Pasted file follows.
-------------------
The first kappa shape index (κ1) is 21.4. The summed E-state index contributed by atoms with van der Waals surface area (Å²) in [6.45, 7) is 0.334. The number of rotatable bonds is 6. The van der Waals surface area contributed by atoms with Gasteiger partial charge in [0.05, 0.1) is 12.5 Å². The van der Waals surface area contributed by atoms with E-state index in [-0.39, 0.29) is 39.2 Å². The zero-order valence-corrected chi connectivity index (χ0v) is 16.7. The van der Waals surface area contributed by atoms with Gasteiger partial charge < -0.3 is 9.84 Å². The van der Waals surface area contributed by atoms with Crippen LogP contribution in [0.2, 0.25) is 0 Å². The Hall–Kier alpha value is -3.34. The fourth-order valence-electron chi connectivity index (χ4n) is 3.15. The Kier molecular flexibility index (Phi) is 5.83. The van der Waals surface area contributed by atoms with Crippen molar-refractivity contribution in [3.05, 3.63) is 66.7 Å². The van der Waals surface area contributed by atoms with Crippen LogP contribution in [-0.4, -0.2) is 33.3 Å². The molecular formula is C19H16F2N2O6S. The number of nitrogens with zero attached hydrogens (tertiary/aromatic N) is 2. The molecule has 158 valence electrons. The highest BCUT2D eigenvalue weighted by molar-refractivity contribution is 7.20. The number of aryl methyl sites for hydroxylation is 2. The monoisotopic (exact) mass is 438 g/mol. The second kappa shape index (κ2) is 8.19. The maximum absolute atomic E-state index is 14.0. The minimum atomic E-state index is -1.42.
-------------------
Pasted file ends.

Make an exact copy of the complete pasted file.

The first kappa shape index (κ1) is 21.4. The summed E-state index contributed by atoms with van der Waals surface area (Å²) in [6.45, 7) is 0.334. The number of rotatable bonds is 6. The van der Waals surface area contributed by atoms with Gasteiger partial charge in [0.05, 0.1) is 12.5 Å². The van der Waals surface area contributed by atoms with E-state index in [-0.39, 0.29) is 39.2 Å². The zero-order valence-corrected chi connectivity index (χ0v) is 16.7. The van der Waals surface area contributed by atoms with Gasteiger partial charge < -0.3 is 9.84 Å². The van der Waals surface area contributed by atoms with Crippen LogP contribution in [0.2, 0.25) is 0 Å². The Hall–Kier alpha value is -3.34. The fourth-order valence-electron chi connectivity index (χ4n) is 3.15. The Kier molecular flexibility index (Phi) is 5.83. The van der Waals surface area contributed by atoms with Crippen molar-refractivity contribution in [3.05, 3.63) is 66.7 Å². The van der Waals surface area contributed by atoms with Crippen LogP contribution in [-0.4, -0.2) is 33.3 Å². The molecular formula is C19H16F2N2O6S. The number of nitrogens with zero attached hydrogens (tertiary/aromatic N) is 2. The molecule has 158 valence electrons. The highest BCUT2D eigenvalue weighted by molar-refractivity contribution is 7.20. The number of aryl methyl sites for hydroxylation is 2. The monoisotopic (exact) mass is 438 g/mol. The second kappa shape index (κ2) is 8.19. The maximum absolute atomic E-state index is 14.0. The minimum atomic E-state index is -1.42.